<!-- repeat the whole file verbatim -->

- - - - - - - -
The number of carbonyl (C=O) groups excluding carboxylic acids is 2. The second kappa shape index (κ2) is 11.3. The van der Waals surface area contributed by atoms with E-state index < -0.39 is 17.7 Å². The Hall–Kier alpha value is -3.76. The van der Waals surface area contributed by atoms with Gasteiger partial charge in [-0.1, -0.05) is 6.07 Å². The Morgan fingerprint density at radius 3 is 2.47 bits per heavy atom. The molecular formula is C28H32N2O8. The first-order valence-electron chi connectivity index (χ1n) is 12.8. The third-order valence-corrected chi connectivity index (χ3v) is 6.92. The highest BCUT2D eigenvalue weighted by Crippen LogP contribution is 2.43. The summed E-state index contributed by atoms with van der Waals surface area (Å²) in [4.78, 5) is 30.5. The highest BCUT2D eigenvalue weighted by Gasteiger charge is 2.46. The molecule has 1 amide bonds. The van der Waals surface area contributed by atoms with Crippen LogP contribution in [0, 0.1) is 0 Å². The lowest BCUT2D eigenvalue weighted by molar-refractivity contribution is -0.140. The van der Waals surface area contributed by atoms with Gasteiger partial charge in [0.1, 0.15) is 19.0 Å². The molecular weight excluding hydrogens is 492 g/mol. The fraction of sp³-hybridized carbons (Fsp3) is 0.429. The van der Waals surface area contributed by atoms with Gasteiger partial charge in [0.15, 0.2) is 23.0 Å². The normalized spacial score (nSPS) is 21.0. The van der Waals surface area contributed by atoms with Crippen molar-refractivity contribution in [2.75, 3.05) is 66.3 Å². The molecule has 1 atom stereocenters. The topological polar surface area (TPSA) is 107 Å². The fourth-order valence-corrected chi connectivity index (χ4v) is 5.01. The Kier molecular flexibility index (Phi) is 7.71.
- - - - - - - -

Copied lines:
The number of carbonyl (C=O) groups excluding carboxylic acids is 2. The second kappa shape index (κ2) is 11.3. The van der Waals surface area contributed by atoms with E-state index < -0.39 is 17.7 Å². The Hall–Kier alpha value is -3.76. The van der Waals surface area contributed by atoms with Gasteiger partial charge in [-0.1, -0.05) is 6.07 Å². The Morgan fingerprint density at radius 3 is 2.47 bits per heavy atom. The molecular formula is C28H32N2O8. The first-order valence-electron chi connectivity index (χ1n) is 12.8. The third-order valence-corrected chi connectivity index (χ3v) is 6.92. The highest BCUT2D eigenvalue weighted by Crippen LogP contribution is 2.43. The summed E-state index contributed by atoms with van der Waals surface area (Å²) in [4.78, 5) is 30.5. The highest BCUT2D eigenvalue weighted by Gasteiger charge is 2.46. The molecule has 1 amide bonds. The van der Waals surface area contributed by atoms with Crippen LogP contribution in [0, 0.1) is 0 Å². The lowest BCUT2D eigenvalue weighted by molar-refractivity contribution is -0.140. The van der Waals surface area contributed by atoms with Gasteiger partial charge in [0.1, 0.15) is 19.0 Å². The molecular weight excluding hydrogens is 492 g/mol. The fraction of sp³-hybridized carbons (Fsp3) is 0.429. The van der Waals surface area contributed by atoms with Gasteiger partial charge in [0.15, 0.2) is 23.0 Å². The normalized spacial score (nSPS) is 21.0. The van der Waals surface area contributed by atoms with Crippen molar-refractivity contribution in [2.75, 3.05) is 66.3 Å². The molecule has 1 atom stereocenters. The topological polar surface area (TPSA) is 107 Å². The fourth-order valence-corrected chi connectivity index (χ4v) is 5.01. The Kier molecular flexibility index (Phi) is 7.71.